Ilegal Mezcal isn’t afraid to call out the president and thinks you should think (of where your alcohol comes from) before you drink.
My relationship with alcohol has always been a pleasant one. We get together on special occasions for celebration, stay in for a night of back-to-back true crime documentaries, and love schmoozing over truffle tagliatelle. Our days of excess are long gone—as are the freshman 30 that came with it. So, if you ask me if we’re responsible, I’d say we are.
Responsible drinking has always meant the same for me as it does for everyone else: not over-consuming and never driving (and, of course, any other socially unacceptable behavior). But it was only after a trip to Oaxaca with a mezcal brand (don’t call it the new tequila, but its cooler, smoky cousin best served straight up), Ilegal Mezcal, that I realized responsible drinking was more than just about consumption—the source matters, too.
Ilegal’s story goes a little something like this: New York-born John Rexer moved to Guatemala, where a chance encounter initiated by a particularly intense rain storm led him to open Café No Sé. He stocked its bar rail with mezcal (he developed a love for the liquor while traveling in Mexico) smuggling cases of the stuff across the border. There were a few touchy scenarios of robbery and near-arrests; one in particular that Rexer told us of while we were hanging out in the back of a pickup truck en route to the agave fields was when he had to dress up as a priest to get his bootlegged bottles through the checkpoint—we’d tell you the entire story, but without Rexer’s delivery, we wouldn’t do it justice—so he finally decided it was time to create his own label.
Rexer began working with fourth-generation mezcaleros Armando and Alvaro Hernandez, Mexican-born brothers who had illegally crossed the border into the States in their youth and worked at bars and restaurants in L.A. to make money to send to their families back home. Realizing the bars they worked at were selling mezcal shots for $10, while in Mexico an entire bottle was sold for significantly less, they made the decision to return home and re-open their family’s palenque (distillery), Mal De Amore. Now Rexer and the Hernandez family have grown the operation to 13 heads of household and are working towards making that number 68, significantly and positively impacting the livelihood of many Oaxacan families and, ultimately, the community. As for environmental impact? Traditional production methods of mezcal are sustainable, agave is naturally resistant to pests, so doesn’t require the use of pesticides and chemicals, and distillation still happens in small batches.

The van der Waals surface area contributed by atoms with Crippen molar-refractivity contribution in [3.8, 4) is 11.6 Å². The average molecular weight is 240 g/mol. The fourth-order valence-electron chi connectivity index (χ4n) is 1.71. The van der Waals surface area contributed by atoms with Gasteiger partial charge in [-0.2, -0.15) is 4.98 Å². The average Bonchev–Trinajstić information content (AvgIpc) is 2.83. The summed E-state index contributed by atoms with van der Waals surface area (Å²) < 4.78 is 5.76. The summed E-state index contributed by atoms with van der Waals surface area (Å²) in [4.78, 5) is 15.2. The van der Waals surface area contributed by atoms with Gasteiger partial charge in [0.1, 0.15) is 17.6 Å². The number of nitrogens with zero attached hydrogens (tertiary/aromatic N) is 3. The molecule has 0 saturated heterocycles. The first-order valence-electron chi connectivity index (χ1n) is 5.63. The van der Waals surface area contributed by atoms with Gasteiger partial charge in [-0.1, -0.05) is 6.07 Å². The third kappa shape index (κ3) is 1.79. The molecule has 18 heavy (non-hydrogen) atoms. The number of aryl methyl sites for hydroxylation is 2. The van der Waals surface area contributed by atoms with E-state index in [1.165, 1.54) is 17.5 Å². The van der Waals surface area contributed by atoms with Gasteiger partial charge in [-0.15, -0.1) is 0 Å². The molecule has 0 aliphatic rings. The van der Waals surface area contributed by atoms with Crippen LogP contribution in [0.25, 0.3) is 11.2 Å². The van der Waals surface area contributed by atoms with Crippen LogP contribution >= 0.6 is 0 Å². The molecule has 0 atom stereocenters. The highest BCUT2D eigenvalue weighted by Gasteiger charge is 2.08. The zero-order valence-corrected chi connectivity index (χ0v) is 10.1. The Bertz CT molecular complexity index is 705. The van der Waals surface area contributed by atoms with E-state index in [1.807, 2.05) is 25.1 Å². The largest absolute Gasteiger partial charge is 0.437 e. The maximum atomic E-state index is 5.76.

See what I mean when I say drinking responsibly? Environmental, social, economic...and then there’s Ilegal’s political responsibility. Rexer et al. aren’t shy about their opposition to President Donald Trump’s “racist, sexist, dangerous statements,” launching the campaign “Donald Eres Un Pendejo” to raise $25,000 for Niños De Guatemala and other organizations, including Planned Parenthood, Standing Rock Sioux Tribe, and NYSYLC, producing Semaine’s short politically fueled film The Emperor, and promoting ongoing art exhibits at their Manhattan HQ to provide a space and encourage peaceful expression.
It raises the question, why have we not thought of the responsibility of our favorite liquor brands like we have of fashion and food brands? The next time you sit down with a glass of your favorite liquor, will you think of what impact it’s having on the world?
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